Thursday, October 25, 2012

To Boldly Think What No One Has Thought Before

Recently I've been rereading a biography on a thinker whom I haven't seriously read for many years. His thought gets mixed reviews in my assessment.

But what is striking me most as I review this material is not so much the content itself as the way that it is described, the way many proponents of this man's views have received his ideas. Philosopher T (let's call him) is described as a "bold" thinker, a "visionary" thinker, an "original" thinker.

This gives me some pause. It sets off a warning signal.

Let's briefly consider the question: To what extent are boldness and originality virtues in the realm of thought. Of course, it all depends upon context. Clearly, when old ideas clearly are not working, creativity and nerve in exploring new options are the dispositions that the moment requires. Certainly, too, one can admire courage: the courage, for example, to claim one's convictions, to articulate difficult truths against opposition, etc.

What about "boldness" in the sphere of thought? I have philosophical and theological discussions in view primarily, but consider an analogous situation which calls for thought: You exhibit a bizarre combination of symptoms. Your physician can't figure out what's wrong with you, but makes a couple of tentative hypotheses. You get a second opinion, and the second doctor is confused too, but has his own theories. In utter frustration, you see a third position. This one is young and brash. He is "bold" both in his diagnosis and prognosis and in his prescription for a cure. He expresses his views with a confidence and clarity that the previous two professionals lacked. What's more, he recommends to you a "bold" new experimental procedure -- and a risky one, at that.

In this scenario, whose view do you trust? Of course, many factors come into play. The situation would seem different, too, if you had followed the first two doctors' suggestions and your suffering had only worsened. But there is a difference between boldness and desperation.

There's a difference between throwing the Hail Mary pass when your team is behind six points with 10 seconds left in the game and calling this play in the second quarter when your leading by six points and are just five yards out of your own end zone. In the first instance, the long pass is your only realistic hope of winning. In the second case, the call (most coaches would agree) is "bold" indeed, but idiotic.

This is my question: In the spheres of theology and philosophy (one might include the social sciences as well), which virtue, overall, is more a propos: boldness or humility? An unqualified answer is impossible, but much can be said for the latter option. My ideas are bold. But what if they're wrong? What if they're really wrong. Tyrants can be quite bold.

Another thing I've noticed in reviewing this thinker's following: He has quite a fan club. A well-organized professional society with scholars from a broad array of disciplines is dedicated to exploring his thought. Part of its mission statement is to "defend" Dr. T's ideas.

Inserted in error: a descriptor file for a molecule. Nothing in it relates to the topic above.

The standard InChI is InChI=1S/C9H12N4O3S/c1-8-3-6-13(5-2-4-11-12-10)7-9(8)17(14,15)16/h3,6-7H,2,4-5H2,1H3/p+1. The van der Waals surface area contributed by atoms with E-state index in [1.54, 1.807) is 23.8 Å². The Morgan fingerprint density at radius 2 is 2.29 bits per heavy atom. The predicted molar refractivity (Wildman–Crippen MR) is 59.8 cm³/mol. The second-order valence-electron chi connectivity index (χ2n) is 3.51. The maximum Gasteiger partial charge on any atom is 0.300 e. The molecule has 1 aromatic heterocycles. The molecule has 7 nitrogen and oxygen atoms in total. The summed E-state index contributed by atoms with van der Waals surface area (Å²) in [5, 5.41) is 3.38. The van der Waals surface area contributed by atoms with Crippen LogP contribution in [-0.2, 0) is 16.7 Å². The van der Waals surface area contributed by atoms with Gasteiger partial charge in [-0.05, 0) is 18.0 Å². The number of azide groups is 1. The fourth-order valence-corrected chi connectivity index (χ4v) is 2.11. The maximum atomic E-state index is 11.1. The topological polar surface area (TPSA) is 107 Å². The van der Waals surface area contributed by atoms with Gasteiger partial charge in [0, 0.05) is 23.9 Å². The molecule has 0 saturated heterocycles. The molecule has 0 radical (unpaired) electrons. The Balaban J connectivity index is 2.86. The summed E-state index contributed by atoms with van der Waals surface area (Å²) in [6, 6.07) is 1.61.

Really? Is this in keeping with the spirit of inquiry? Should a professional society of scientists, let's say, dedicated to the work of Einstein, Planck or Darwin strive to "defend" it's foundational thinker's legacy? Explore, certainly. Debate, to be sure, if any serious challenges to the theory exist. Such is the spirit of scientific inquiry.

As I understand scientific theory, it needs to be proven and tested continuously to account for new data. Eventually, if the data demand it and our tools for interpreting it improve, a paradigm shift might be in order, and that move may very well requires creativity, boldness and vision. But what if a group of followers is defending ideas that are basically fantastical or just plain crappy?


  1. I absolutely love this. Not just because I happen to be reading Cone's "A Black Theology of Liberation" and LaCugna's "Essentials of Theology In Feminist Perspective," but also because I think the American theological academy is in sore need of a paradigm shift.

    I think legacies deserve to be defended, but not gate-kept. I don't like it, for instance, when people defend a theory of theological supposition against application in certain areas. I once had a prof. tell me in front of an entire class that my theological linking on of OT and NT metaphors having to do with 'the church as a rock' was WRONG. He said, 'that's not what the author meant at all.' and just moved on - full steam ahead. I was speechless. Maybe my interpretation was crappy, but I didn't appreciate the fact that he refused the possibility of my truth. I wanted to scream bad things at him like, "forget you! what are you now? a theologian AND a time traveler? Did you grow up and work with the apostle Paul? booooooo!"

  2. Thanks for sharing. I hate it when an "expert" uses his expertise to stifle an alternative voice and to close discusion.

  3. I agree, Scott. I react the same way when someone praises "commitment."